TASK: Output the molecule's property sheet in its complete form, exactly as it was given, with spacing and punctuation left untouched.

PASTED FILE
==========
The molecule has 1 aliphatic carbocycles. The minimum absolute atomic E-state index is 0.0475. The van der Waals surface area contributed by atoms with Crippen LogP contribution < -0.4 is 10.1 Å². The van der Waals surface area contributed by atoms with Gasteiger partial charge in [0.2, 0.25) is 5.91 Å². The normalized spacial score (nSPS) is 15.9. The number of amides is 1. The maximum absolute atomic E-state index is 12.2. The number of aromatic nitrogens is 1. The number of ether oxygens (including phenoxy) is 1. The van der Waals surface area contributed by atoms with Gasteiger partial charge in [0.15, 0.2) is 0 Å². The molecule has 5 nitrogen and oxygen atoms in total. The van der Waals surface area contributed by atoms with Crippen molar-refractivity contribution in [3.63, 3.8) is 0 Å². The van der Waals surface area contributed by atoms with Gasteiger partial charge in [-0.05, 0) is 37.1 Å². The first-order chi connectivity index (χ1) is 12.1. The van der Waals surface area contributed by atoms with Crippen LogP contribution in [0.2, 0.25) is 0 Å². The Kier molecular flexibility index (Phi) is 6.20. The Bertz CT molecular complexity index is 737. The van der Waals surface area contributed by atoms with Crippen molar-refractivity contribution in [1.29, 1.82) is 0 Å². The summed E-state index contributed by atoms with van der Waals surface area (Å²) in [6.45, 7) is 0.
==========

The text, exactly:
The molecule has 1 aliphatic carbocycles. The minimum absolute atomic E-state index is 0.0475. The van der Waals surface area contributed by atoms with Crippen LogP contribution < -0.4 is 10.1 Å². The van der Waals surface area contributed by atoms with Gasteiger partial charge in [0.2, 0.25) is 5.91 Å². The normalized spacial score (nSPS) is 15.9. The number of amides is 1. The maximum absolute atomic E-state index is 12.2. The number of aromatic nitrogens is 1. The number of ether oxygens (including phenoxy) is 1. The van der Waals surface area contributed by atoms with Gasteiger partial charge in [0.15, 0.2) is 0 Å². The molecule has 5 nitrogen and oxygen atoms in total. The van der Waals surface area contributed by atoms with Crippen molar-refractivity contribution in [3.63, 3.8) is 0 Å². The van der Waals surface area contributed by atoms with Gasteiger partial charge in [-0.05, 0) is 37.1 Å². The first-order chi connectivity index (χ1) is 12.1. The van der Waals surface area contributed by atoms with Crippen LogP contribution in [0.2, 0.25) is 0 Å². The Kier molecular flexibility index (Phi) is 6.20. The Bertz CT molecular complexity index is 737. The van der Waals surface area contributed by atoms with Crippen molar-refractivity contribution in [1.29, 1.82) is 0 Å². The summed E-state index contributed by atoms with van der Waals surface area (Å²) in [6.45, 7) is 0.